Pubdate: Sun, 10 Jun 2007
Source: Grand Rapids Press (MI)
Copyright: 2007 Grand Rapids Press
Author: Barton Deiters, The Grand Rapids Press
Bookmark: (Drug Raids)
Bookmark: (Marijuana)
Bookmark: (Asset Forfeiture)


GRAND RAPIDS -- The cost has been tremendous and the victories small 
so far, but an Alger Heights couple say a long court battle has been 
worth it to support their claims of abuse by the Grand Rapids Police 

Lawyers, representing the city in the couple's 2005 civil rights 
lawsuit, say Jelte and Janine Jansma got what's coming to people who 
bring drugs into neighborhoods.

It's been nearly four years since Grand Rapids police burst through 
the couple's bedroom door. The couple say police threw Janine Jansma, 
who was naked, on the floor, breaking her wrist and arm, as they 
demanded to know where they had hidden drugs.

"I'm not the same person I used to be" Janine Jansma said. "When this 
happened, something snapped inside my soul."

Police were led to the home after a group of teens were found smoking 
marijuana outside Alger Elementary School. The teens said they 
purchased the marijuana from one of the Jansmas' sons.

Police swept through the Jansmas' home in August 2003 and found 
marijuana -- mostly stems and seeds, plastic baggies and a small scale.

The Jansmas were charged with hindering and opposing a police 
officer, drug possession and maintaining a drug house. Police later 
seized the home.

Now, after spending tens of thousands of dollars on attorney fees, 
the Jansmas have had all charges dropped.

On Thursday, they found out an appeals court has ruled the city 
cannot take their home of 27 years, which they mortgaged to pay the lawyers.

However, the house was declared a nuisance to the neighborhood and 
the son who allegedly used and sold drugs there cannot live in the home.

Grand Rapids Deputy Attorney Janice Bailey says the actions of police 
were completely justifiable.

"Neighbors don't want drug dealers in their neighborhoods," Bailey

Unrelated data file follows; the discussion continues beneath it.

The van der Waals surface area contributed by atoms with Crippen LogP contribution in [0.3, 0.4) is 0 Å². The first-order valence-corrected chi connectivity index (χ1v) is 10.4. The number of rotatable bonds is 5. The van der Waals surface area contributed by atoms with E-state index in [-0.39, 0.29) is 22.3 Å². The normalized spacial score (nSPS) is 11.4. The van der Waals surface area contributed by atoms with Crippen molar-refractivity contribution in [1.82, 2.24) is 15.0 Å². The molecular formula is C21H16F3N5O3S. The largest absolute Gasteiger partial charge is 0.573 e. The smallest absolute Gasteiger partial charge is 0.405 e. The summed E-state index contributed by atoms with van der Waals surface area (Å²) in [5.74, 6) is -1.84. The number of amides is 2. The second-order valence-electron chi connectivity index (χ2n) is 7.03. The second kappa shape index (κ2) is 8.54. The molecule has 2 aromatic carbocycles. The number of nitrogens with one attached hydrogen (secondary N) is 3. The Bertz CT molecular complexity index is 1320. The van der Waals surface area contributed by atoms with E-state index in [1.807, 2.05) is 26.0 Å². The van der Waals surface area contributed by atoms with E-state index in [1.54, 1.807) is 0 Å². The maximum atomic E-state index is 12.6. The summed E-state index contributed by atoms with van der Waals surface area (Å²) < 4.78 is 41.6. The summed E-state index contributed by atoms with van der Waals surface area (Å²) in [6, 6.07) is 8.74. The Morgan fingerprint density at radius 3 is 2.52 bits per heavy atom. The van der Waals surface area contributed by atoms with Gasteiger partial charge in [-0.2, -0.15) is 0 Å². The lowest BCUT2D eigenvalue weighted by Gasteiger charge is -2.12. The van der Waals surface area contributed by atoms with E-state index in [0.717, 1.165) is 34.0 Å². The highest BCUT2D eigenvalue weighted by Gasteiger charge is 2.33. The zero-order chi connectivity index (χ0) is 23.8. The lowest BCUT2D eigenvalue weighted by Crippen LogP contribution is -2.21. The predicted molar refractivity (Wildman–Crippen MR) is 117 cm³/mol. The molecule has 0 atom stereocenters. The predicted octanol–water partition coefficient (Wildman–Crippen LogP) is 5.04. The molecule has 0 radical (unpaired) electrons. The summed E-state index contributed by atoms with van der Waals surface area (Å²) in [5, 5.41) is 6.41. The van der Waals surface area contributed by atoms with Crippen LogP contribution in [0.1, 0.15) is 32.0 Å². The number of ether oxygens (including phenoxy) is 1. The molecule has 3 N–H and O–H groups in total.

said. She said the couple resisted police, who used appropriate force.

But Janine Jansma, 56, said the incident cost her job as a health 
care assistant -- she says she is restricted to lifting no more than 
five pounds -- as well as her sense of safety in her home.

"The worst part is I can't even hold my grandbabies anymore without 
help," Janine Jansma said.

The couple hopes a federal judge will award them more than $1 million 
and -- as important, they say -- send a message to Grand Rapids police.

They also believe the city needs to hold back on using the Special 
Response Team -- a team that wears body armor and helmets and is used 
in house-entry situations.

The Jansmas say machine guns were held to their heads in the raid.

"They should only be used for high-risk operations like hostage 
situations," Jelte Jansma said.

Bailey said police have no idea what to expect when they enter a 
house, and she said weapons were found at the Jansma home including a 
.357 caliber handgun.

Jelte Jansma also pleaded no contest to a reduced charge of 
possession of marijuana.

The civil rights lawsuit in U.S. District Court was filed in July 2005.

Two weeks ago, Judge Richard Enslen threw out several elements of the lawsuit.

What remains as the parties gear up for a July court date are a 
counts of assault and battery/excessive force and loss of consortium 
when Janine Jansma said she was so "freaked out" she had to "split 
for a while to clear my head." 
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MAP posted-by: Richard Lake